This week, the world learned of the suicide death of both Kate Spade and Anthony Bourdain. I was surprised to read through multiple headlines, which seemed to steer clear of using the word “Suicide” in their headline and/or article body.
Suicide, it seems, still isn’t a word that many people are comfortable talking about. I find this to be really unfortunate, because suicidal thoughts are much more common than most people think.
I’d wager that far more people have had thoughts of suicide than they like to admit. Yet, this is a topic that needs to breathe and let the world hear its voice, instead of hiding behind silent suffering.
Mental health is a topic that needs to be discussed with the same severity as physical health. If your mind isn’t well, it’s a good sign that other elements in your life are suffering as a result; relationships, goals, finances, and your work-life.
I, too, have had my own struggles with suicidal thoughts. A close brush with it was the reason I ended up moving to California to begin a new life.
My own experiences with depression/suicidal ideation have taught me that it’s ok to tell somebody you aren’t ok.
As time has passed since that day, I’ve learned healthy ways of dealing with depression when it arises, which is commonplace to everybody.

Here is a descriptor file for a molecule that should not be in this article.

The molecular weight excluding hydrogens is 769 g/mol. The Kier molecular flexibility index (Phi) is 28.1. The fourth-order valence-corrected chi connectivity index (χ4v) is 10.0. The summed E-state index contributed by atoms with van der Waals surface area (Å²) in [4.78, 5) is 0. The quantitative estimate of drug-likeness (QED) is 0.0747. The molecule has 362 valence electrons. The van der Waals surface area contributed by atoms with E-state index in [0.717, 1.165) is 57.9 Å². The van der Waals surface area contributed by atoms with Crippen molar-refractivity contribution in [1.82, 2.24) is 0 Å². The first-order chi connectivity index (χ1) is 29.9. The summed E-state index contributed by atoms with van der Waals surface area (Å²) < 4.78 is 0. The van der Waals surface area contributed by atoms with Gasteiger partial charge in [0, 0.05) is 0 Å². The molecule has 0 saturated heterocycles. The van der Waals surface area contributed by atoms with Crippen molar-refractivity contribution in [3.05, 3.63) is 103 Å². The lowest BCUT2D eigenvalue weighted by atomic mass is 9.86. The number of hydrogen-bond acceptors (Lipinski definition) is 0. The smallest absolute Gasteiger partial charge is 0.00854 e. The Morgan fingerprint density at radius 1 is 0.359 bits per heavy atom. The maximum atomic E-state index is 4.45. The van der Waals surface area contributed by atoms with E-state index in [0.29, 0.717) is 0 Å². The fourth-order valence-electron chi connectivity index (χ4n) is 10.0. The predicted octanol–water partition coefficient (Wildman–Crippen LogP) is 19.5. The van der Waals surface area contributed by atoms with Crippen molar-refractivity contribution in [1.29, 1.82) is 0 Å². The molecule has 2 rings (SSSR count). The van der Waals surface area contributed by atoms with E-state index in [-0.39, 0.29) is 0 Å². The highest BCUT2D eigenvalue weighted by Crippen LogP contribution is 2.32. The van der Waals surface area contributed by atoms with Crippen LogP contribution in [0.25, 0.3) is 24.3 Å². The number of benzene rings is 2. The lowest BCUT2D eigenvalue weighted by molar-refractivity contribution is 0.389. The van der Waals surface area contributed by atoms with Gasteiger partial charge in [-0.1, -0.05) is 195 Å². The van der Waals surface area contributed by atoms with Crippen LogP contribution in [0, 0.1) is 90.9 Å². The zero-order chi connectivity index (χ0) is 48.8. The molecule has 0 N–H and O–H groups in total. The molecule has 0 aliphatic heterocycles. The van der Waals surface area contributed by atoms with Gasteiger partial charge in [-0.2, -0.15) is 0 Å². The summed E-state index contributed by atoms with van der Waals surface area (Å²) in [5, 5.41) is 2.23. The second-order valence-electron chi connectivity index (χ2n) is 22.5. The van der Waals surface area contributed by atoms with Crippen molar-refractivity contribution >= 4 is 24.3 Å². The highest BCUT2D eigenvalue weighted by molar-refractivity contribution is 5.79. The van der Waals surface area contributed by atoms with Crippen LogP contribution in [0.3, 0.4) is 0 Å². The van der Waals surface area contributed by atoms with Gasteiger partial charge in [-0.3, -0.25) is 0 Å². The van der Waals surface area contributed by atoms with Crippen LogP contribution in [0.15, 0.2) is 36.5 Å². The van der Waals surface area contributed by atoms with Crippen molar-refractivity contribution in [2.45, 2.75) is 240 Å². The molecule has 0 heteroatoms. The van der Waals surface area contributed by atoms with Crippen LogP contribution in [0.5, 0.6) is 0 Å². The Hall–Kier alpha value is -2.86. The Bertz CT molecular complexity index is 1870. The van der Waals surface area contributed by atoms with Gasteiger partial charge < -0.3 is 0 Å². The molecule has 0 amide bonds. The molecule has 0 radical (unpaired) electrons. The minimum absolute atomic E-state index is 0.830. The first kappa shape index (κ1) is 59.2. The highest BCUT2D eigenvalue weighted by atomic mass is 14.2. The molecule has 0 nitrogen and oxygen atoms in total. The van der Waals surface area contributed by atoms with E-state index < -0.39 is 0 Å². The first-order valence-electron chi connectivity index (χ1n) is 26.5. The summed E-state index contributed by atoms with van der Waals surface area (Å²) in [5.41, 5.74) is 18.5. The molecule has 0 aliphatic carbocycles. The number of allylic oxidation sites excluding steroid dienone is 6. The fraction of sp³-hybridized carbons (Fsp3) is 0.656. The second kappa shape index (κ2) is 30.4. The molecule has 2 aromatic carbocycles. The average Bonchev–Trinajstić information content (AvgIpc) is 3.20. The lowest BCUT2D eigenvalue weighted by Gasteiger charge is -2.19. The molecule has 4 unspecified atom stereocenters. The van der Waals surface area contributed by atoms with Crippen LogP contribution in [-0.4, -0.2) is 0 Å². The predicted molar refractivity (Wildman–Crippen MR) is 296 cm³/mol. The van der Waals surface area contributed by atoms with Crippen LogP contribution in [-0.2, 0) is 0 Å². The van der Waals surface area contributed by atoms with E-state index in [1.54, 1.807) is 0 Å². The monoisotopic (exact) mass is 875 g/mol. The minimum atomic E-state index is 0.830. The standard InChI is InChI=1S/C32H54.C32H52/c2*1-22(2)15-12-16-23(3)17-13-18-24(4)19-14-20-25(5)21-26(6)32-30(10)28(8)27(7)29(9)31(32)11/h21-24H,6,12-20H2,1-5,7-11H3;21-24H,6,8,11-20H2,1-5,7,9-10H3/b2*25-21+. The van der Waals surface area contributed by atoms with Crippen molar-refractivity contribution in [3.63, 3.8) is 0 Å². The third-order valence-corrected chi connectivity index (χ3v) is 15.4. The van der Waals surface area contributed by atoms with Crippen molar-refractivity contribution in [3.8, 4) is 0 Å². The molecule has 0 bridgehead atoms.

Nobody has 100% perfect days.
Nobody smiles 100% of the time.
As a culture, I think it’s time that we accepted the reality that everybody has dark days. Sometimes they have a motivation/reason for occurring – sometimes not.
I was so encouraged to have candid conversations with my coworkers about our own experiences with depression, because it’s important to know those close to you aren’t distant from your struggles…or you, theirs.
Our struggles make us stronger when we overcome them. Your scars become your strengths when you allow them to heal and serve as a safe place for others to find comfort, security, and empathy.
The recent headlines make for a wonderful opportunity to talk with those you love about their mental health and brushes with depression. When you learn that others around you have also dealt with your struggles, you find new strength and encouragement to rise for another day.
No matter what storm you are going through, know the sun always comes out to heal the darkness.